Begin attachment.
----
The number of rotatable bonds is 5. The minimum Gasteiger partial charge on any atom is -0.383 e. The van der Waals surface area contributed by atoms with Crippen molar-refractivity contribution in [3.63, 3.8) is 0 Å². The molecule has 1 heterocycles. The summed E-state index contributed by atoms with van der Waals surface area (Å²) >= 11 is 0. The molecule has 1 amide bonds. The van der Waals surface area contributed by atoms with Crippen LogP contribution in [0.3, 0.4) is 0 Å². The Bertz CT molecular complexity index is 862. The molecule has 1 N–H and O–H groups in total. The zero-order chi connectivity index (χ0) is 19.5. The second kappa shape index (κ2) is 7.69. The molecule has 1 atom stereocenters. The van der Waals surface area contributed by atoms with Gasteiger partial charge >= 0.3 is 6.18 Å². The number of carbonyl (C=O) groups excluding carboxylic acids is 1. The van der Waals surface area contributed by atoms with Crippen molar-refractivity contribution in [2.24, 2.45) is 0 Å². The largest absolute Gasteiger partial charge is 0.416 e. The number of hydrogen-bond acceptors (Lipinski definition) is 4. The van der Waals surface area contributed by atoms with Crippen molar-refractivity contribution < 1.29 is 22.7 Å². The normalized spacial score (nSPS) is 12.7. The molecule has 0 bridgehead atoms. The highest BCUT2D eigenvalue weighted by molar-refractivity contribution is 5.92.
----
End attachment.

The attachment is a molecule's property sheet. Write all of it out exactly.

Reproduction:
The number of rotatable bonds is 5. The minimum Gasteiger partial charge on any atom is -0.383 e. The van der Waals surface area contributed by atoms with Crippen molar-refractivity contribution in [3.63, 3.8) is 0 Å². The molecule has 1 heterocycles. The summed E-state index contributed by atoms with van der Waals surface area (Å²) >= 11 is 0. The molecule has 1 amide bonds. The van der Waals surface area contributed by atoms with Crippen LogP contribution in [0.3, 0.4) is 0 Å². The Bertz CT molecular complexity index is 862. The molecule has 1 N–H and O–H groups in total. The zero-order chi connectivity index (χ0) is 19.5. The second kappa shape index (κ2) is 7.69. The molecule has 1 atom stereocenters. The van der Waals surface area contributed by atoms with Gasteiger partial charge >= 0.3 is 6.18 Å². The number of carbonyl (C=O) groups excluding carboxylic acids is 1. The van der Waals surface area contributed by atoms with Crippen molar-refractivity contribution in [2.24, 2.45) is 0 Å². The largest absolute Gasteiger partial charge is 0.416 e. The number of hydrogen-bond acceptors (Lipinski definition) is 4. The van der Waals surface area contributed by atoms with Crippen molar-refractivity contribution < 1.29 is 22.7 Å². The normalized spacial score (nSPS) is 12.7. The molecule has 0 bridgehead atoms. The highest BCUT2D eigenvalue weighted by molar-refractivity contribution is 5.92.